Entertainment And News

Server Fired After Splitting Generous $2,200 Tip With Entire Restaurant Staff

Photo: Grant Wise
Server receives $2,200

An Arkansas restaurant is in hot water after firing a server after she received a $2,200 tip.

Server Ryan Brandt received a $2,200 tip from a 40-person dinner party.

Brandt, who had worked at Oven and Tap in Bentonville, Arkansas, for over three years, served a party of more than 40 patrons along with one other server. At the end of their dinner, the two servers received $4,400 in tips from their guests to split with each other.

"I was hosting a $100 Dinner Club where each person at dinner tipped $100 to give to the servers," real estate marketing coach Grant Wise explained in a GoFundMe post he started in support of Brandt. "We were able to raise $4400 in tips to be shared with two servers from our attendees and our social media channels."

Wise claimed that he had reached out to the restaurant before the dinner to secure a reservation and clarify the restaurant's tipping policy, wanting to ensure his servers would indeed receive the large amount he intended to tip his servers.

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At the end of the dinner, however, the restaurant required the two servers to split the tip with their coworkers.

“I was told that I was going to be giving my cash over to my shift manager, and I would be taking home 20%,” Brandt told NBC affiliate KNWA, with the other 80% to be split amongst restaurant staff including bartenders and hosts. After being "overwhelmed with joy and gratitude" after receiving the tip, Brandt told CBS 5 News that hearing she'd have to split the tip "was kind of disheartening because we don’t tip share in any way.”

According to Brandt's lawyer, before that night, the restaurant automatically deducted 7% of a server's food and beverage sales from their paychecks for that reason. The restaurant's owners, however, told KNWA that their tip policy has always given 6% of bar sales to bartenders, 2% of food sales to the kitchen and 1% of food sales to server assistants. They also denied speaking to Wise about their tipping policy before the incident.

After Brandt reached out to Wise to thank him for the tip and let him know she wasn't able to keep all of it, Wise asked for the tip money back from the restaurant so he could give it to the servers directly.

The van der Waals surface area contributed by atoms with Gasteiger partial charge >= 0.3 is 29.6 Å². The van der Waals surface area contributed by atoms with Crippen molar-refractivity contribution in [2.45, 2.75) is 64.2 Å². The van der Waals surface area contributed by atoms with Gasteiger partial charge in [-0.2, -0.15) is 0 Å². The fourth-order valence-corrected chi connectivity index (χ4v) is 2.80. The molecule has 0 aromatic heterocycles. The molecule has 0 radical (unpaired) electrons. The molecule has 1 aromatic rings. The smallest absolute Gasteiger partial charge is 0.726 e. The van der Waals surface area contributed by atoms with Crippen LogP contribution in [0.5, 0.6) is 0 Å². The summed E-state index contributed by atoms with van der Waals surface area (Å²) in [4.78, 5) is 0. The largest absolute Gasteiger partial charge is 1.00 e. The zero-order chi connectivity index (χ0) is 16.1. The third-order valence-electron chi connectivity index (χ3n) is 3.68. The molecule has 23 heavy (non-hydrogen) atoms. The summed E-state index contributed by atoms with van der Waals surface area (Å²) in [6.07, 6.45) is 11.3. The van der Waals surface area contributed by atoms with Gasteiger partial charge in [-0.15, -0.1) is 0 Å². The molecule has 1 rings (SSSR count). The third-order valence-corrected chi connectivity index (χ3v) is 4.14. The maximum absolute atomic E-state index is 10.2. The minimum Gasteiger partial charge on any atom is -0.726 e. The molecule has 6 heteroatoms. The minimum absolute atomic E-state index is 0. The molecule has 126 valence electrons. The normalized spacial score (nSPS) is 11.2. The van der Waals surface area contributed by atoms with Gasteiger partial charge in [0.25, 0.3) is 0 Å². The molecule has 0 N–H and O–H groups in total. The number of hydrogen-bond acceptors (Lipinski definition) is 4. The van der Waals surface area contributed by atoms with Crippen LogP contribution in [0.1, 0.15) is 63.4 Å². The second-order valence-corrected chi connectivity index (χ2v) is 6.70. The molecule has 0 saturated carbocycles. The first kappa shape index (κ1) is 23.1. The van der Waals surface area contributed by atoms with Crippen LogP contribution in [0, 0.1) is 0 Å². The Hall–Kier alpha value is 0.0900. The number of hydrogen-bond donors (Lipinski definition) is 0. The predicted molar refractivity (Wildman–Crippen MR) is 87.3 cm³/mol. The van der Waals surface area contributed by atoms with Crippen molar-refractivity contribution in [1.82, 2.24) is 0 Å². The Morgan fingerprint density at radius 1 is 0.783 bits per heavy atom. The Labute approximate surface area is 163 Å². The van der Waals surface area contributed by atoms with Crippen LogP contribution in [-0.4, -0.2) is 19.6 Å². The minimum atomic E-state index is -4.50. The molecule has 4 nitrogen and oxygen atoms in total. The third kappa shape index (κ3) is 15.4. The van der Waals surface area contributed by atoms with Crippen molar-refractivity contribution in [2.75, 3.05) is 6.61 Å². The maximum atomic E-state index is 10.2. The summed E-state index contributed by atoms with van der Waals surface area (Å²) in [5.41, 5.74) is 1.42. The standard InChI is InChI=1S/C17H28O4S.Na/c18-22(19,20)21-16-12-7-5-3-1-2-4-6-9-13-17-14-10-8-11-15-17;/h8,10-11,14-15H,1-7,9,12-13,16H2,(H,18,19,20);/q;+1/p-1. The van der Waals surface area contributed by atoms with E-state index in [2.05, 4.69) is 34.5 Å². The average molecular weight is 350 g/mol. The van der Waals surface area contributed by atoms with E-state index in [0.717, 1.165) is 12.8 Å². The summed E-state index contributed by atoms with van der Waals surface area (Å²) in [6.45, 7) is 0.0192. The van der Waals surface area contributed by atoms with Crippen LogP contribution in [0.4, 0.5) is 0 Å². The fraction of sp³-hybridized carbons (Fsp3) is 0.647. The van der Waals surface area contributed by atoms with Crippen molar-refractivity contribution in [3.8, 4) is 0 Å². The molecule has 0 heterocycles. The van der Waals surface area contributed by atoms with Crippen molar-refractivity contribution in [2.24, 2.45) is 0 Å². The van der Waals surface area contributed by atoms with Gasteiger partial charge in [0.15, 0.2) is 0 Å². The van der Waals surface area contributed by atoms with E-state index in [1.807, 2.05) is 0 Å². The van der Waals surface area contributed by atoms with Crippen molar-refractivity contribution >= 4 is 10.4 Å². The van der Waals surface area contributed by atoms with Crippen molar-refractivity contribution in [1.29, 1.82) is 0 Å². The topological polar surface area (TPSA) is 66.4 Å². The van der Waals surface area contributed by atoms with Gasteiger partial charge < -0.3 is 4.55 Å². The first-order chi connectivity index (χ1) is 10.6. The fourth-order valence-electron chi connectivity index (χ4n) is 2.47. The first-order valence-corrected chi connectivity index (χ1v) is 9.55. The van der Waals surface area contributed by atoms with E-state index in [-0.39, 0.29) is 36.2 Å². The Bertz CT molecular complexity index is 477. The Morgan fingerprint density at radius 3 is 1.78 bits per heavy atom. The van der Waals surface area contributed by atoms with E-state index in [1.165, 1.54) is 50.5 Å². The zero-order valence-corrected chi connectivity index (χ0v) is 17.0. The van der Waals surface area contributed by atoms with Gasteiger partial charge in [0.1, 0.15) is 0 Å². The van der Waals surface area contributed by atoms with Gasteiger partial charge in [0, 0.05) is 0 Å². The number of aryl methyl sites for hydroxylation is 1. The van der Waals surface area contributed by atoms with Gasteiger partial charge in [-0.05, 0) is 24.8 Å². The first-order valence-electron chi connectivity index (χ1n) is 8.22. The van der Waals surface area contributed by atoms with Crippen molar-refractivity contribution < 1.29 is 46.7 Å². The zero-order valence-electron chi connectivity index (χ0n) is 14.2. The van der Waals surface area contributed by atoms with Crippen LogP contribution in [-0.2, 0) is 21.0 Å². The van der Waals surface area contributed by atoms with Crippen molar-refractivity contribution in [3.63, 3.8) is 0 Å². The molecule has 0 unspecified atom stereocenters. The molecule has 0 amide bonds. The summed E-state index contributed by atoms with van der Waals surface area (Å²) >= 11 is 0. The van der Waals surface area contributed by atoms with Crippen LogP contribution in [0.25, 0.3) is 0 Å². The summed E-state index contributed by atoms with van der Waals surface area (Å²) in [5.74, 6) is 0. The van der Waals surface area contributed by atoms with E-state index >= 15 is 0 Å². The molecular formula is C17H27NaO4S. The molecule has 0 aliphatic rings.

"We tried to contact the owner in an effort to ensure that everything was going to be ok but were unable to connect with her outside of a few text messages that eventually stopped," he wrote in the GoFundMe page.

The restaurant then fired Brandt.

According to Brandt, who claimed the restaurant fired her over the phone, she was let go for violating policy by telling Wise about the company's decision to seize the tip.

“They fired me from Oven and Tap over the phone and I’ve been there for 3.5 years and that was really heartbreaking,” Brandt said to CBS 5 News. “Especially, because I didn’t think I did anything wrong."

Wise learned about her firing and decided to help her even further by spreading her story and creating a GoFundMe, which raised over $18,000 while it was active.

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The restaurant denied firing Brandt over the tip.

“The employee that was terminated was not terminated for retaining the tip. Due to the privacy and the respect of our employees," Oven and Tap co-owner Luke Wetzel told KNWA. 

"Oven & Tap has always been committed to providing fair and quality compensation to all members of our restaurant team," the restaurant said in a statement. "We recognize and regret that a recent incident in our restaurant could have been handled differently by reminding our team how we would be splitting any tips prior to the event, however, our policy has always been to participate in a tip pool/share with the staff. Tip sharing is a common restaurant industry practice that we follow to ensure all of our team members are adequately compensated for their hard work.”

Brandt started a new job and she and Wise continued to pay it forward.

In a GoFundMe update, Wise shared that Brandt had completed her first shift at a new job shortly after being fired from Oven and Tap. 

While they originally shut the GoFundMe down after achieving their original goal, Brandt and Wise decided to reopen the GoFundMe and use any excess funds to "'pay it forward' to the next group of restaurant staff who would get the tip," Wise wrote.

Despite the setback this specific $100 Dinner Club faced, Wise continues to pay it forward. In 2022, he hosted his third $100 Dinner Club in Florida, raising a total of $2,500.

It seems he may have learned from this experience, however, as he specified that the server would get $1,500 of that, with the rest to be dispersed amongst others involved.

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Isaac Serna-Diez is a writer who focuses on entertainment and news, social justice and relationships.